You have the right to be treated equally.
Harassment is a form of employment discrimination that violates several Federal laws. Depending on your employment situation, you are protected from harassment based on race, color, religion, sex (including pregnancy), sexual orientation, gender identity, national origin, age (40 or older), disability, genetic information, status as a protected veteran, or protected activity (such as filing a discrimination complaint or participating in a discrimination investigation or lawsuit).
Your employer is automatically liable for harassment by your supervisor that results in a negative employment action, such as firing you, failing to promote or hire you, or loss of wages.
You have the right to file a complaint or a Charge of Discrimination, participate in an employment discrimination investigation or lawsuit, or oppose harassment or discrimination without being retaliated against by your employer.
What this means for you
Petty slights, annoyances, and isolated incidents (unless extremely serious) will not rise to the level of illegality. To be unlawful, the conduct must create a work environment that would be intimidating, hostile, or offensive to reasonable people.
Offensive conduct may include, but is not limited to, offensive jokes, slurs, epithets or name calling, physical assaults or threats, intimidation, ridicule or mockery, insults or put-downs, offensive objects or pictures, and interference with work performance. Harassment can occur in a variety of circumstances, including:
- the harasser can be the victim’s supervisor, a supervisor in another area, an agent of the employer, a coworker, or a non-employee
- the victim does not have to be the person harassed, but can be anyone affected by the offensive conduct
- unlawful harassment may occur without economic injury to, or discharge of, the victim
Sexual harassment, including unwelcome sexual advances, requests for sexual favors, and other verbal or physical harassment of a sexual nature, is unlawful. In addition, offensive remarks about a person’s sex may be illegal sex-based harassment. For example, it is illegal to harass a woman by repeatedly making offensive comments about women in general.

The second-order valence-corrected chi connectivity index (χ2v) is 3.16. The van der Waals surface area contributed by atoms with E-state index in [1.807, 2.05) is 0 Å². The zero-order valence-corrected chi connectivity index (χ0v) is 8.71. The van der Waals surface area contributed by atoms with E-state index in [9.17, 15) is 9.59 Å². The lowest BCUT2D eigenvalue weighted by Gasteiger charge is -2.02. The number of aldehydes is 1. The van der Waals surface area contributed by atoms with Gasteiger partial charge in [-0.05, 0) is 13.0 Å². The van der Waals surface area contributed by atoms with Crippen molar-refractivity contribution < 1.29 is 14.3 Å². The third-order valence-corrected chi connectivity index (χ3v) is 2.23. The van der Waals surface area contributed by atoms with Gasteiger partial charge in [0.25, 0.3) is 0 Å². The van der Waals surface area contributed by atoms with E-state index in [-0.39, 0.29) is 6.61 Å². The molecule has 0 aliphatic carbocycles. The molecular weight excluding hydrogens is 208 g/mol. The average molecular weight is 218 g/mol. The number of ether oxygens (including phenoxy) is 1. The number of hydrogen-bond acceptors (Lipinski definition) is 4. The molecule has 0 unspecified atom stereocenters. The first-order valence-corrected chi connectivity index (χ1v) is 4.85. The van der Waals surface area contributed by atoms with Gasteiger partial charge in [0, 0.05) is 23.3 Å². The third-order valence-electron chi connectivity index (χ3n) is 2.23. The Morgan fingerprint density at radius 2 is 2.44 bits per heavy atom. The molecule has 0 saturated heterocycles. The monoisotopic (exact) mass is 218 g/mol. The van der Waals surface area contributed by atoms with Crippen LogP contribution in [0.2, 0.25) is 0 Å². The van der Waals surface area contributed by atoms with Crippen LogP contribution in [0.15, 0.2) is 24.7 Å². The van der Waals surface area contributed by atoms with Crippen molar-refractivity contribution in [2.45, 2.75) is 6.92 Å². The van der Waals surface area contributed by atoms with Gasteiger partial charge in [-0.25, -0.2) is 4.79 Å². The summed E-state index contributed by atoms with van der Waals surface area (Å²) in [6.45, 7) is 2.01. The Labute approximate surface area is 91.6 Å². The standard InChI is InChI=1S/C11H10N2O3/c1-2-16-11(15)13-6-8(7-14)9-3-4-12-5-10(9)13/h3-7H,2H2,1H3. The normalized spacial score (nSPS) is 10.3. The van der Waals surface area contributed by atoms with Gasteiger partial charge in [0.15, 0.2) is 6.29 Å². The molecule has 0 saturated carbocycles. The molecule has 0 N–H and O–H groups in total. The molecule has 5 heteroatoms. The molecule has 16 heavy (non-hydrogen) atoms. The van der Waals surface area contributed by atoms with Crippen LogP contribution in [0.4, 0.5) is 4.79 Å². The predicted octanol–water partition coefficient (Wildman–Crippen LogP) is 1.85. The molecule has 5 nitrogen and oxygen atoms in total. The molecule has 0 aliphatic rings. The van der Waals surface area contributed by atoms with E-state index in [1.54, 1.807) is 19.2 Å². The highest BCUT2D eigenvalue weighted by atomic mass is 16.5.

Questions? We’re here to help.
We are committed to helping you understand your rights as a worker. Many questions about your rights may be answered by using the following elaws (Employment Laws Assistance for Workers and Small Businesses) Advisors:
The Office of Federal Contract Compliance Programs (OFCCP) and the U.S. Equal Employment Opportunity Commission (EEOC) work together to coordinate investigations of complaints.
For additional assistance, please contact:
Learn about filing a complaint
We’ll help you decide what to do next and determine whether filing a complaint is the best course of action. You must file a complaint within a certain timeframe to take further legal action, so it is best to begin the process early.
Please note that it is illegal for your employer to fire, demote, harass, or otherwise retaliate against you for reporting an issue to the OFCCP or EEOC.File with OFCCP File with EEOC